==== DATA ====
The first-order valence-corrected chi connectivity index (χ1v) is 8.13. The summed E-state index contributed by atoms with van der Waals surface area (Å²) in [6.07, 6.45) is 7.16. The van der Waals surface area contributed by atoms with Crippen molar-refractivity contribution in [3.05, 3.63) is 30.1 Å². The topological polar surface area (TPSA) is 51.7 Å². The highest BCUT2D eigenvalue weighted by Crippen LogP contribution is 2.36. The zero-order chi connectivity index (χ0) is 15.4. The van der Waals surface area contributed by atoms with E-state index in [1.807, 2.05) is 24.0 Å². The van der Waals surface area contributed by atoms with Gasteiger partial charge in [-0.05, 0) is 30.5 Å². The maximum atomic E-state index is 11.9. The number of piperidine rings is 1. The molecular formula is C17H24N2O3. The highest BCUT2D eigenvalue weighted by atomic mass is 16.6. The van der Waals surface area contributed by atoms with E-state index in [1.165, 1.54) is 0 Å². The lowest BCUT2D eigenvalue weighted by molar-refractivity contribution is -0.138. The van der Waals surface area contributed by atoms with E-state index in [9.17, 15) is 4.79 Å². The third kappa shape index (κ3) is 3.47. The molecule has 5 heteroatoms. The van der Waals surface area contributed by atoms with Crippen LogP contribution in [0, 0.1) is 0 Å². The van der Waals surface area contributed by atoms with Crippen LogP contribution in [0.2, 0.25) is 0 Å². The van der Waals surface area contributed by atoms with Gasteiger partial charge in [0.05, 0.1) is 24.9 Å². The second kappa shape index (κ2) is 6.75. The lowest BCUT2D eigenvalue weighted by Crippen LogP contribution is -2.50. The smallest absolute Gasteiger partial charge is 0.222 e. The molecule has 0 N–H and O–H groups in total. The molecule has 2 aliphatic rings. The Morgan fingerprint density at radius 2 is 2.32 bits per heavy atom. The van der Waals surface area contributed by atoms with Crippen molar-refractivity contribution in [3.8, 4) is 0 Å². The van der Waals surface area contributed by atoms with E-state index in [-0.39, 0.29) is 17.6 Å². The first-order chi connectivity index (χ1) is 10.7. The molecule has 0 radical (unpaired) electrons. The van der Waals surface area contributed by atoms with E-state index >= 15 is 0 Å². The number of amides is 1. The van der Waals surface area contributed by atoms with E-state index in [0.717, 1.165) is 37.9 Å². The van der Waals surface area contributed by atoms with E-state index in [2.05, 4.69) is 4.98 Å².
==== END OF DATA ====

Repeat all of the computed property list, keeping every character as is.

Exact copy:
The first-order valence-corrected chi connectivity index (χ1v) is 8.13. The summed E-state index contributed by atoms with van der Waals surface area (Å²) in [6.07, 6.45) is 7.16. The van der Waals surface area contributed by atoms with Crippen molar-refractivity contribution in [3.05, 3.63) is 30.1 Å². The topological polar surface area (TPSA) is 51.7 Å². The highest BCUT2D eigenvalue weighted by Crippen LogP contribution is 2.36. The zero-order chi connectivity index (χ0) is 15.4. The van der Waals surface area contributed by atoms with E-state index in [1.807, 2.05) is 24.0 Å². The van der Waals surface area contributed by atoms with Gasteiger partial charge in [-0.05, 0) is 30.5 Å². The maximum atomic E-state index is 11.9. The number of piperidine rings is 1. The molecular formula is C17H24N2O3. The highest BCUT2D eigenvalue weighted by atomic mass is 16.6. The van der Waals surface area contributed by atoms with E-state index in [1.165, 1.54) is 0 Å². The lowest BCUT2D eigenvalue weighted by molar-refractivity contribution is -0.138. The van der Waals surface area contributed by atoms with E-state index in [9.17, 15) is 4.79 Å². The third kappa shape index (κ3) is 3.47. The molecule has 5 heteroatoms. The van der Waals surface area contributed by atoms with Crippen LogP contribution in [0, 0.1) is 0 Å². The van der Waals surface area contributed by atoms with Crippen LogP contribution in [0.2, 0.25) is 0 Å². The van der Waals surface area contributed by atoms with Gasteiger partial charge in [0.05, 0.1) is 24.9 Å². The second kappa shape index (κ2) is 6.75. The lowest BCUT2D eigenvalue weighted by Crippen LogP contribution is -2.50. The smallest absolute Gasteiger partial charge is 0.222 e. The molecule has 0 N–H and O–H groups in total. The molecule has 2 aliphatic rings. The Morgan fingerprint density at radius 2 is 2.32 bits per heavy atom. The van der Waals surface area contributed by atoms with Crippen molar-refractivity contribution in [3.8, 4) is 0 Å². The van der Waals surface area contributed by atoms with E-state index in [-0.39, 0.29) is 17.6 Å². The first-order chi connectivity index (χ1) is 10.7. The molecule has 0 radical (unpaired) electrons. The van der Waals surface area contributed by atoms with E-state index >= 15 is 0 Å². The number of amides is 1. The van der Waals surface area contributed by atoms with E-state index in [0.717, 1.165) is 37.9 Å². The van der Waals surface area contributed by atoms with E-state index in [2.05, 4.69) is 4.98 Å².